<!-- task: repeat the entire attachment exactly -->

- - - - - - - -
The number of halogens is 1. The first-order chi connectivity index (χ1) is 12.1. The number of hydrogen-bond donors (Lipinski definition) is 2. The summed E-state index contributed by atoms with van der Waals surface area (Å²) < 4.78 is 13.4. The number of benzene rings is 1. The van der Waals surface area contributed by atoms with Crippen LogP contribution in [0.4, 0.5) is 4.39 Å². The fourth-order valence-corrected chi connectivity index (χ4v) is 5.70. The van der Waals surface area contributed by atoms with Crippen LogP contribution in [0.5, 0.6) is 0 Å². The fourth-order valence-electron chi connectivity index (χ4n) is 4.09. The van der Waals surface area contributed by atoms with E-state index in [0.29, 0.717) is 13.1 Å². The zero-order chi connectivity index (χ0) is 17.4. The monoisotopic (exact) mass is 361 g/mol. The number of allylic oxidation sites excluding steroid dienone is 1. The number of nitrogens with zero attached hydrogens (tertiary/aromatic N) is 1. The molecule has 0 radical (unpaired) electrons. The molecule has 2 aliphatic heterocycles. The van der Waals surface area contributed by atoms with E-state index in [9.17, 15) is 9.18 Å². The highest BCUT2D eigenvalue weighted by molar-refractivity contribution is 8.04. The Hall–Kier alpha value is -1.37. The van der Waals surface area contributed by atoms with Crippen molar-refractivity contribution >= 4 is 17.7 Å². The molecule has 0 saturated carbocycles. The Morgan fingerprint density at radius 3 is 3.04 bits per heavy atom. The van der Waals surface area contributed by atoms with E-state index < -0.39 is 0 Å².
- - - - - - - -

The number of halogens is 1. The first-order chi connectivity index (χ1) is 12.1. The number of hydrogen-bond donors (Lipinski definition) is 2. The summed E-state index contributed by atoms with van der Waals surface area (Å²) < 4.78 is 13.4. The number of benzene rings is 1. The van der Waals surface area contributed by atoms with Crippen LogP contribution in [0.4, 0.5) is 4.39 Å². The fourth-order valence-corrected chi connectivity index (χ4v) is 5.70. The van der Waals surface area contributed by atoms with Crippen LogP contribution in [0.5, 0.6) is 0 Å². The fourth-order valence-electron chi connectivity index (χ4n) is 4.09. The van der Waals surface area contributed by atoms with E-state index in [0.29, 0.717) is 13.1 Å². The zero-order chi connectivity index (χ0) is 17.4. The monoisotopic (exact) mass is 361 g/mol. The number of allylic oxidation sites excluding steroid dienone is 1. The number of nitrogens with zero attached hydrogens (tertiary/aromatic N) is 1. The molecule has 0 radical (unpaired) electrons. The molecule has 2 aliphatic heterocycles. The van der Waals surface area contributed by atoms with E-state index in [9.17, 15) is 9.18 Å². The highest BCUT2D eigenvalue weighted by molar-refractivity contribution is 8.04. The Hall–Kier alpha value is -1.37. The van der Waals surface area contributed by atoms with Crippen molar-refractivity contribution >= 4 is 17.7 Å². The molecule has 0 saturated carbocycles. The Morgan fingerprint density at radius 3 is 3.04 bits per heavy atom. The van der Waals surface area contributed by atoms with E-state index < -0.39 is 0 Å².